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I have an Invention ... Now What?
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   approaching a company to pitch
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approaching a company to pitch
« on: Nov 26th, 2005, 1:02pm »
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I recently developed an invention that, to my knowledge, has never been created.  There is one certain large company that I believe could become even more successful with the purchase of my invention.  
Here is the problem.  I do not know what to do to protect my invention as well as pitching it to the company.  How do I gain interest in my invention by the company without "giving my invention away?"  
I have never sought out to "invent" or "sell".  However, I am very confident that my idea can be deemed as a great success.  I live in Canada.  Should I be requesting info. from someone else?  If so, could you point me in the right direction?  This would be greatly appreciated.  Like I said earlier, I am not a business person.  I am an average citizen that just so happens to have a great invention ready and able to sell to this company.  Living average also means that I do not have funds to use to litigate.  What is the most cost-effective way to go about this?  This financial barrier, along with not having business knowledge are my only obstacles.  Quite simply, I am holding the most valued part of this whole process - The awesome invention itself!!!
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Bill Guess
Junior Member

pro se .....all the way

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Posts: 64
Re: approaching a company to pitch
« Reply #1 on: Nov 26th, 2005, 2:12pm »
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Once upon a time a guy had a similar situation as you except that he also had a newly issued U.S. patent.  He also knew of a certain large company for which his invention was a perfect fit.  The company in question had the manpower, the equipment, the cash (50 million in the bank) and loads of credit.  The inventor wanted $100,000. to sell the patent outright.
The inventor's father in law, who was also a lawyer made the pitch to the large company.  The president of the large company, William Orton, looked over the material and calmly stated that he would not pay $100,000 for a patent for"a toy".
Failing at the above, the inventor and his partners (his wife and her father) decided to go for it themselves.  That's how much they believed in the idea.
After suceeding in the market, the inventor and his partners found competition from the same large company, Western Union Telegraph.  Orton had decided that WU needed to get into the telephone business and did so with Western Atlantic Phone Company.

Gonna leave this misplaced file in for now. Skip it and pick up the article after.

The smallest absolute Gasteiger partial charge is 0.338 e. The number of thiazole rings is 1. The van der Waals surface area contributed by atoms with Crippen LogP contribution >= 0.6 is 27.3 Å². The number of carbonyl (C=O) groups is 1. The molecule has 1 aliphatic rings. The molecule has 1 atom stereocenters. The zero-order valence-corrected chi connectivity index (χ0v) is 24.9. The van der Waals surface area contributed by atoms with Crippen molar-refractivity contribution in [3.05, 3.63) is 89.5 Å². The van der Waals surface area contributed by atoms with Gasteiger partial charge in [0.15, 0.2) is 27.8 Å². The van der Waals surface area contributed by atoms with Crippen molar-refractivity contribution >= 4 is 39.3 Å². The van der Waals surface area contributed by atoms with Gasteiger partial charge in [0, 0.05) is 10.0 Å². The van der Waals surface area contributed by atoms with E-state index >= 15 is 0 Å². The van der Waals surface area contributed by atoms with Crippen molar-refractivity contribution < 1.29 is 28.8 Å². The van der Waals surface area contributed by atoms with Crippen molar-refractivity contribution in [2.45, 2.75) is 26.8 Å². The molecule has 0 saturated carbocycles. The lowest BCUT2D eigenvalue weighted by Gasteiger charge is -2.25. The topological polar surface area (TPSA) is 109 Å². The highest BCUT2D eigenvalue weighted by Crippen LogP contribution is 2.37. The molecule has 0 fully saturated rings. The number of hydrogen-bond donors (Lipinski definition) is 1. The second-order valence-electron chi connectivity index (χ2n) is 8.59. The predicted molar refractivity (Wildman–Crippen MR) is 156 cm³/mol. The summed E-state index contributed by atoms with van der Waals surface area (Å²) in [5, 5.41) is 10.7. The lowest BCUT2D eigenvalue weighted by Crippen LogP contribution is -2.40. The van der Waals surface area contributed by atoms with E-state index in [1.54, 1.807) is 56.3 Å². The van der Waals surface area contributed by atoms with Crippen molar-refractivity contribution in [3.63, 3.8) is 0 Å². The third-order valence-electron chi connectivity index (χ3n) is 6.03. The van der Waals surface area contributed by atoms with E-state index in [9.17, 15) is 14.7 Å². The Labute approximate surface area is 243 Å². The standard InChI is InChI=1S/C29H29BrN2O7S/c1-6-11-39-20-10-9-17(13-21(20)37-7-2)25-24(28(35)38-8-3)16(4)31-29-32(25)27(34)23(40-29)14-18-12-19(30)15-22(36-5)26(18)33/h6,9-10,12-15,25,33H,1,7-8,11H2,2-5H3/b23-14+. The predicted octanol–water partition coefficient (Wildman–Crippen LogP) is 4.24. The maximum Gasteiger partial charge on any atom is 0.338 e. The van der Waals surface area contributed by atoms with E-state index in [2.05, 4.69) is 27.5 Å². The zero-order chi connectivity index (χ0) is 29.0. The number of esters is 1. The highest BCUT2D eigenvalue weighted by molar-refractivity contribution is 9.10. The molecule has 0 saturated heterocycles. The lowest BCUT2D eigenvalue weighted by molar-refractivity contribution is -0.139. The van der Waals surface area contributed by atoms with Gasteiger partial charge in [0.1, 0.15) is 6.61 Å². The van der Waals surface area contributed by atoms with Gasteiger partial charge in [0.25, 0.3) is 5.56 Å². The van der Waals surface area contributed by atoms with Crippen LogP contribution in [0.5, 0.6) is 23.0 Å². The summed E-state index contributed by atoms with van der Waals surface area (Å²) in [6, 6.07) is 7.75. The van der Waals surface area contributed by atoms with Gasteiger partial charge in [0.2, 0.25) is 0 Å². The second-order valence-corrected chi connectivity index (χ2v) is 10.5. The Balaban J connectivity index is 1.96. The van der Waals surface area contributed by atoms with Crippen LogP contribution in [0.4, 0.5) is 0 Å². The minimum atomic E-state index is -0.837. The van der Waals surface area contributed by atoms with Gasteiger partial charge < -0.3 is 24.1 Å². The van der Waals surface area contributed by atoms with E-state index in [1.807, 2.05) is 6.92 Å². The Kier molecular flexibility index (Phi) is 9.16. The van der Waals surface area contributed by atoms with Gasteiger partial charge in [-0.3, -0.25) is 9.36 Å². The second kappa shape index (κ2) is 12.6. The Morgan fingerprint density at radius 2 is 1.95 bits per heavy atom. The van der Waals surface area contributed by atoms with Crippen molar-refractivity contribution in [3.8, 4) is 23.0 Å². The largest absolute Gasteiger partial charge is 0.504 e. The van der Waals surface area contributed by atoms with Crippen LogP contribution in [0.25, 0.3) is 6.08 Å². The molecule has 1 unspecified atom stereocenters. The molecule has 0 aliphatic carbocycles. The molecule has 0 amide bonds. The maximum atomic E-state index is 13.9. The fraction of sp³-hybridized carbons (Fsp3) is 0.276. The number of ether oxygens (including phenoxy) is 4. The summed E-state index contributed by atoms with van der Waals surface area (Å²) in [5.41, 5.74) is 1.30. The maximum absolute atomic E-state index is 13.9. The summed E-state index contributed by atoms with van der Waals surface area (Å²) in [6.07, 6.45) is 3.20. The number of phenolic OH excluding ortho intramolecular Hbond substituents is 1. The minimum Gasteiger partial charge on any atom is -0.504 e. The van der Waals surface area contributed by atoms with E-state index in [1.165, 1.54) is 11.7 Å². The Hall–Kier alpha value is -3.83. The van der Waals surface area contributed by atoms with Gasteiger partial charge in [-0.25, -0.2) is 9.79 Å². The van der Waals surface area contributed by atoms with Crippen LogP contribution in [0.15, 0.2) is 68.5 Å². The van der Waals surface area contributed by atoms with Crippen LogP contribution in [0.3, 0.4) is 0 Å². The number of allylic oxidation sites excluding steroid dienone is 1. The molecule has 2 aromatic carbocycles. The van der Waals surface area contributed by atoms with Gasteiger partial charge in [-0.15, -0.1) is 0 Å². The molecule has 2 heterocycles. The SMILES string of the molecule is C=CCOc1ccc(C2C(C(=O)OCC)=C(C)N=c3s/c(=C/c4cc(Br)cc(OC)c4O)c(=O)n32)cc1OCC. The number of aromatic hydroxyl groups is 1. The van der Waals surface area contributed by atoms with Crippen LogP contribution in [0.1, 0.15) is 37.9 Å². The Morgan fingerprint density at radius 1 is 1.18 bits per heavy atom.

A.G. Bell sued and won.  They painted over the signs to read Bell Atlantic Phone Company and took over that turf.  Orton would have gladly paid 25 million for the patent later, though later was too late.
The telephone patent, relative to the monolopy it launched, lasted one hundred years making it possibly the greatest ever.
Bette Nesmith, tried to sell IBM on her little nail polish bottles of white tempura paint idea, they passed.  Down the road she sold Liquid Paper to Gillette for 47 million.
Howard Aiken invents a mechanical computer  in the '40's  tries to get Monroe Calculating Machine Co. (ever heard of them?  me neither)   to build it, they passed.  International Business Machines (IBM)  builds it (The Harvard Mark IV) .  Howard Aiken wrote, "Don't worry about people stealing your ideas.  If your ideas are any good, you'll have to ram them down people's throats."  The Harvard Mark IV was essential in crunching data for the Manhattan project.
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patent pending...


Posts: 22
Re: approaching a company to pitch
« Reply #2 on: Dec 7th, 2005, 4:13pm »
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Before you disclose it you may want to protect yourself by at least getting a provisional patent application on file.  Read about them on the uspto website(  If you don't want to pay someone to write it for you, you can pick up a book, such as Patent it Yourself, and probably do a passable job of writing an app.
Also, it's probably a good idea to familiarize yourself with NDAs (non-disclosure agreements).  Many companies balk at signing an NDA, but it's a good idea if you can get one in place.
Best of luck.
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If ya read it on a forum, it must be true.
Senior Member


Posts: 2584
Re: approaching a company to pitch
« Reply #3 on: Dec 7th, 2005, 6:05pm »
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Or better yet, a real patent application.
Provisional applications are often misunderstood and misused, potentially leaving one without enforceable patent rights.
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James D. Ivey
Law Offices of James D. Ivey
Re: approaching a company to pitch
« Reply #4 on: Dec 7th, 2005, 8:18pm »
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Hi Jenny,
I Just signed a multi year, Multi million dollar deal for an idea that some people thought that was "cute". Met with a lot of large investors that said "yup" novel idea but couldn't see it. happening.
Get some legal adivice,(patent Law) and discuss it with people in the industry, without divuldging to much information.  I wish you the best.  
 By the way, I got some good advice from this forum. And onece again good luck.
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